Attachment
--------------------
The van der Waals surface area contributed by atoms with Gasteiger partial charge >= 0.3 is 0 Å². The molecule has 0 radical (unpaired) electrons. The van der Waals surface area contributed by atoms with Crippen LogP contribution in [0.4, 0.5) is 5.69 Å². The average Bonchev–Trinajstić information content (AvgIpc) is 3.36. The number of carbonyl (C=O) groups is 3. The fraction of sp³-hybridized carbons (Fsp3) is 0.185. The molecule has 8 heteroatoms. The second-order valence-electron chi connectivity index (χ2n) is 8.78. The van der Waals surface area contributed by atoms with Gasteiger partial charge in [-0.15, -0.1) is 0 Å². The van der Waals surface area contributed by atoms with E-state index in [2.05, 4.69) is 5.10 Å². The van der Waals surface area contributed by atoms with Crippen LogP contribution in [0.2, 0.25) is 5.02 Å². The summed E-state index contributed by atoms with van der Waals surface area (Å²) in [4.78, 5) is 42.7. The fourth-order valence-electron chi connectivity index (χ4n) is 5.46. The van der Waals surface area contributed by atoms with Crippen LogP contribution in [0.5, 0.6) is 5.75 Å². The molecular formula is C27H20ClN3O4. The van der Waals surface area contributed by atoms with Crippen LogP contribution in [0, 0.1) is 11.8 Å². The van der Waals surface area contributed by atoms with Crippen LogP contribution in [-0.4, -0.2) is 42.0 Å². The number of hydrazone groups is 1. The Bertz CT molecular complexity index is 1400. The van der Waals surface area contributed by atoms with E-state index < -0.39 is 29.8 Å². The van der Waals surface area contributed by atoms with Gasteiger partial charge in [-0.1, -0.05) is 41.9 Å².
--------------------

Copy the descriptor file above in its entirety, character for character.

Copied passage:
The van der Waals surface area contributed by atoms with Gasteiger partial charge >= 0.3 is 0 Å². The molecule has 0 radical (unpaired) electrons. The van der Waals surface area contributed by atoms with Crippen LogP contribution in [0.4, 0.5) is 5.69 Å². The average Bonchev–Trinajstić information content (AvgIpc) is 3.36. The number of carbonyl (C=O) groups is 3. The fraction of sp³-hybridized carbons (Fsp3) is 0.185. The molecule has 8 heteroatoms. The second-order valence-electron chi connectivity index (χ2n) is 8.78. The van der Waals surface area contributed by atoms with Gasteiger partial charge in [-0.15, -0.1) is 0 Å². The van der Waals surface area contributed by atoms with E-state index in [2.05, 4.69) is 5.10 Å². The van der Waals surface area contributed by atoms with Crippen LogP contribution in [0.2, 0.25) is 5.02 Å². The summed E-state index contributed by atoms with van der Waals surface area (Å²) in [4.78, 5) is 42.7. The fourth-order valence-electron chi connectivity index (χ4n) is 5.46. The van der Waals surface area contributed by atoms with Crippen LogP contribution in [0.5, 0.6) is 5.75 Å². The molecular formula is C27H20ClN3O4. The van der Waals surface area contributed by atoms with Crippen LogP contribution in [0, 0.1) is 11.8 Å². The van der Waals surface area contributed by atoms with Crippen LogP contribution in [-0.4, -0.2) is 42.0 Å². The number of hydrazone groups is 1. The Bertz CT molecular complexity index is 1400. The van der Waals surface area contributed by atoms with E-state index < -0.39 is 29.8 Å². The van der Waals surface area contributed by atoms with Gasteiger partial charge in [-0.1, -0.05) is 41.9 Å².